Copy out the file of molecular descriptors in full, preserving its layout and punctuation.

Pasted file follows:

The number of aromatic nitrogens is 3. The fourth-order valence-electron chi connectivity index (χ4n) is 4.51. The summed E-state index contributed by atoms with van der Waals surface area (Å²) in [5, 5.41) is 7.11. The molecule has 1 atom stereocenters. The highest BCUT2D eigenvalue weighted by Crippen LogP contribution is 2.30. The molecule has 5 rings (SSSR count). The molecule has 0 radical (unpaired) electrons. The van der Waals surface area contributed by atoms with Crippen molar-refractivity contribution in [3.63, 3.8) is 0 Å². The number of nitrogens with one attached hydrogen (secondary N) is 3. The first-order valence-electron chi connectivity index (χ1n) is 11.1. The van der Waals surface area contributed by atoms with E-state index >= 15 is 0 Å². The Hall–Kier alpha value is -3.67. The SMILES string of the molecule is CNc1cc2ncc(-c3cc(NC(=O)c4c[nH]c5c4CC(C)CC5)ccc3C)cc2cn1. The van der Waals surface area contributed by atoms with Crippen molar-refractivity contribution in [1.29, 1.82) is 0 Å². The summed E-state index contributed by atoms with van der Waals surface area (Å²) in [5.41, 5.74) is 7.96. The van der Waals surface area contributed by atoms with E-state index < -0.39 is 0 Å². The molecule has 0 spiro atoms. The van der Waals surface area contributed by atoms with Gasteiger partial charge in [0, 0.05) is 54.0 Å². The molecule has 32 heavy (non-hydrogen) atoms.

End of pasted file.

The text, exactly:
The number of aromatic nitrogens is 3. The fourth-order valence-electron chi connectivity index (χ4n) is 4.51. The summed E-state index contributed by atoms with van der Waals surface area (Å²) in [5, 5.41) is 7.11. The molecule has 1 atom stereocenters. The highest BCUT2D eigenvalue weighted by Crippen LogP contribution is 2.30. The molecule has 5 rings (SSSR count). The molecule has 0 radical (unpaired) electrons. The van der Waals surface area contributed by atoms with Crippen molar-refractivity contribution in [3.63, 3.8) is 0 Å². The number of nitrogens with one attached hydrogen (secondary N) is 3. The first-order valence-electron chi connectivity index (χ1n) is 11.1. The van der Waals surface area contributed by atoms with E-state index >= 15 is 0 Å². The Hall–Kier alpha value is -3.67. The SMILES string of the molecule is CNc1cc2ncc(-c3cc(NC(=O)c4c[nH]c5c4CC(C)CC5)ccc3C)cc2cn1. The van der Waals surface area contributed by atoms with Crippen molar-refractivity contribution in [1.29, 1.82) is 0 Å². The summed E-state index contributed by atoms with van der Waals surface area (Å²) in [5.41, 5.74) is 7.96. The van der Waals surface area contributed by atoms with E-state index < -0.39 is 0 Å². The molecule has 0 spiro atoms. The van der Waals surface area contributed by atoms with Gasteiger partial charge in [0, 0.05) is 54.0 Å². The molecule has 32 heavy (non-hydrogen) atoms.